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STEM as a "special"?? | Posted in STEM

[size=3][font=Trebuchet MS]Beth and everyone,[/font][/size] [size=3][font=Trebuchet MS]You might also post this question on the STEM, earlychildhood and elementary [url=http://www.nsta.org/membership/listserver.aspx]email lists/listservs run by NSTA[/url]. You will add to the conversation and reach even more experienced NSTA members. The responses come to email instead of being archived on a platform but the conversations are just as helpful.[/font][/size] [size=3][font=Trebuchet MS]My experience is with children ages 2.5-5 years old--also a wide developmental range : ) I haven't taught in your situation but over the years I've heard from others who have.[/font][/size] [size=3][font=Trebuchet MS]They say that organizing the materials for 5 classes a day of children in grades K-8 will make your teaching time more productive. [/font][/size] [size=3][font=Trebuchet MS]Think about what materials can be left out for subsequent classes. For example, having high shelves where I can quickly move trays of materials used by the 4/5s when the Twos come into the room is essential. [/font][/size] [size=3][font=Trebuchet MS]Think about projects that can involve multiple ages at different levels, such as gardening. While middle school students are examining cell structure using microscopes, Kindergarten students can be planting seeds. The [url=Progressions Within the Next Generation Science Standards]NGSS Appendix E[/url]-Progressions Within the Next Generation Science Standards can help us make decisions about what to teach when.[/font][/size] [size=3][font=Trebuchet MS]In keeping with research that shows children learn over time, plan to teach a concept over weeks and months, not just one week, especially the K-2 students.[/font][/size] [size=3][font=Trebuchet MS]I hope your colleagues in the grade level classrooms can meet with you to see how you all can collaborate so science-technology-engineering-math doesn't become isolated from the rest of the children's learning.[/font][/size] [size=3][font=Trebuchet MS]Best wishes for a successful program![/font][/size] [size=3][font=Trebuchet MS]Peggy Ashbrook[/font][/size]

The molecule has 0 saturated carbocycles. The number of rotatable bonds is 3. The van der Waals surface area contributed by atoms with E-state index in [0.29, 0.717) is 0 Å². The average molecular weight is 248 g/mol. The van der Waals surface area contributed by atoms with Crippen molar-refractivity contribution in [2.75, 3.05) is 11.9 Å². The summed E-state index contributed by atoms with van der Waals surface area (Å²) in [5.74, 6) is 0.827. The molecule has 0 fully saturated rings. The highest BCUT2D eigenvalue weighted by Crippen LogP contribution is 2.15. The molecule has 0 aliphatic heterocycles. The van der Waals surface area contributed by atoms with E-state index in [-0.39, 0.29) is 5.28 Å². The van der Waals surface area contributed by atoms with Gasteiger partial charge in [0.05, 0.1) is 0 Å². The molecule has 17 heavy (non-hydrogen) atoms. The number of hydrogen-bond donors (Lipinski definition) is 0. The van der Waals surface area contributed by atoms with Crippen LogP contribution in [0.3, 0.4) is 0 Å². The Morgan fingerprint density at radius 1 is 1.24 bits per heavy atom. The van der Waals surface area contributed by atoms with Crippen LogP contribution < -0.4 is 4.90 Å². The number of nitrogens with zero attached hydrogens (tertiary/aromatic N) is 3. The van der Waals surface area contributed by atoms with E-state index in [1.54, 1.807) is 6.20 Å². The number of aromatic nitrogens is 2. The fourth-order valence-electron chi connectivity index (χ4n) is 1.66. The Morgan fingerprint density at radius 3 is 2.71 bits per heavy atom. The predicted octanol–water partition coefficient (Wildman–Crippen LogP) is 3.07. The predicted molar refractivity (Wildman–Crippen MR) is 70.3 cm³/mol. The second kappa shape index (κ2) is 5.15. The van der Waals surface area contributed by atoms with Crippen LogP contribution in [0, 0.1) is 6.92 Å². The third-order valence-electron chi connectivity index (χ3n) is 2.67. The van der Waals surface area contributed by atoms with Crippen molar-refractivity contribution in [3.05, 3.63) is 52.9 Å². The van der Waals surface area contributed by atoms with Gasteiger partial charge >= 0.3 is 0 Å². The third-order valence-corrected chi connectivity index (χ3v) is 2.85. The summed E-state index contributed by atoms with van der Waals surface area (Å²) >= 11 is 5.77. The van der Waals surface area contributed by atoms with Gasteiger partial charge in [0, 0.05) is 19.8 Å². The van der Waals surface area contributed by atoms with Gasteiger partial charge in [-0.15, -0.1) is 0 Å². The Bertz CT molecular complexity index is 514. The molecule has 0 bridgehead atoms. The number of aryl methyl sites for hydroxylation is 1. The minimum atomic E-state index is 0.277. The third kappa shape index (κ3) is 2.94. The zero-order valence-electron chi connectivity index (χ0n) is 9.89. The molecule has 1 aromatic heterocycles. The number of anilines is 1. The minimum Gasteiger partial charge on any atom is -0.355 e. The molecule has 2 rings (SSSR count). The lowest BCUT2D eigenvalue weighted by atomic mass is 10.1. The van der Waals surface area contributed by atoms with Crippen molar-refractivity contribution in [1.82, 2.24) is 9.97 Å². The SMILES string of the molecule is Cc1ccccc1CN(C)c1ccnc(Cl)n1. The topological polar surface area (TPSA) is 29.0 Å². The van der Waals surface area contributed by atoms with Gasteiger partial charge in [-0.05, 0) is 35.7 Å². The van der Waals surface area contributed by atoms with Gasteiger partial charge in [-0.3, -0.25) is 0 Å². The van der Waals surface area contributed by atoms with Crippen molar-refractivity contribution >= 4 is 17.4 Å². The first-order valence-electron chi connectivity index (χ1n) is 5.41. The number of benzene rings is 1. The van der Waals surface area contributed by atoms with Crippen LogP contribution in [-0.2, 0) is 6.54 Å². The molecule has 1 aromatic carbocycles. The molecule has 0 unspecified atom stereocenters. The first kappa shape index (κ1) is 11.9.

Margaret Ashbrook

STEM and Fairy Tales | Posted in STEM

I think this would be great to use. I believe that STEM needs to be expanded for our younger students and what better way than to incorporate engineering and fairy tales into the lesson. It's hands on and fun. Even though I'm student teaching currently in the fourth grade classroom, I can see myself using some of these activities with my older students who are kinesthetic learners.


Jessica Lopez

Physiology/Anatomy Project Ideas? | Posted in Life Science

Another idea is to have the students embark on a "Fantastic Voyage" based on the movie/book from the 60s. They have to "travel" through a patients body to destroy a blood clot in the patient's brain. Students can write a dramatic narrative or dialogue that incorporates factual information about body systems, they could write a computer program or animation about a voyage through the body, write a newspaper article, etc.


Eric Roth

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